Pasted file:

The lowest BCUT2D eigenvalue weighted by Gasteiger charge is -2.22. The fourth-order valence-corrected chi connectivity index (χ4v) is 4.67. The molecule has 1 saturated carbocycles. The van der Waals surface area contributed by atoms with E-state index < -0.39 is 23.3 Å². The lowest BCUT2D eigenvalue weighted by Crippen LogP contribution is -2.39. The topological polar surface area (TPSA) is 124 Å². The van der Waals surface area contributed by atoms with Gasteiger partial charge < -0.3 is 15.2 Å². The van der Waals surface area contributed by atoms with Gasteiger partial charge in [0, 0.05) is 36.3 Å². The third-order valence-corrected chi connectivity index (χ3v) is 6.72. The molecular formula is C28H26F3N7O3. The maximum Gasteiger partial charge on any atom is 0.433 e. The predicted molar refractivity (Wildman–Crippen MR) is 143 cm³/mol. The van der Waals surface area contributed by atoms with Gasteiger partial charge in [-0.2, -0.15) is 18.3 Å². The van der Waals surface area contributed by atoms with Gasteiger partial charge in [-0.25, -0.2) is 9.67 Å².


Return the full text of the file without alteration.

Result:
The lowest BCUT2D eigenvalue weighted by Gasteiger charge is -2.22. The fourth-order valence-corrected chi connectivity index (χ4v) is 4.67. The molecule has 1 saturated carbocycles. The van der Waals surface area contributed by atoms with E-state index < -0.39 is 23.3 Å². The lowest BCUT2D eigenvalue weighted by Crippen LogP contribution is -2.39. The topological polar surface area (TPSA) is 124 Å². The van der Waals surface area contributed by atoms with Gasteiger partial charge < -0.3 is 15.2 Å². The van der Waals surface area contributed by atoms with Gasteiger partial charge in [0, 0.05) is 36.3 Å². The third-order valence-corrected chi connectivity index (χ3v) is 6.72. The molecular formula is C28H26F3N7O3. The maximum Gasteiger partial charge on any atom is 0.433 e. The predicted molar refractivity (Wildman–Crippen MR) is 143 cm³/mol. The van der Waals surface area contributed by atoms with Gasteiger partial charge in [-0.2, -0.15) is 18.3 Å². The van der Waals surface area contributed by atoms with Gasteiger partial charge in [-0.25, -0.2) is 9.67 Å².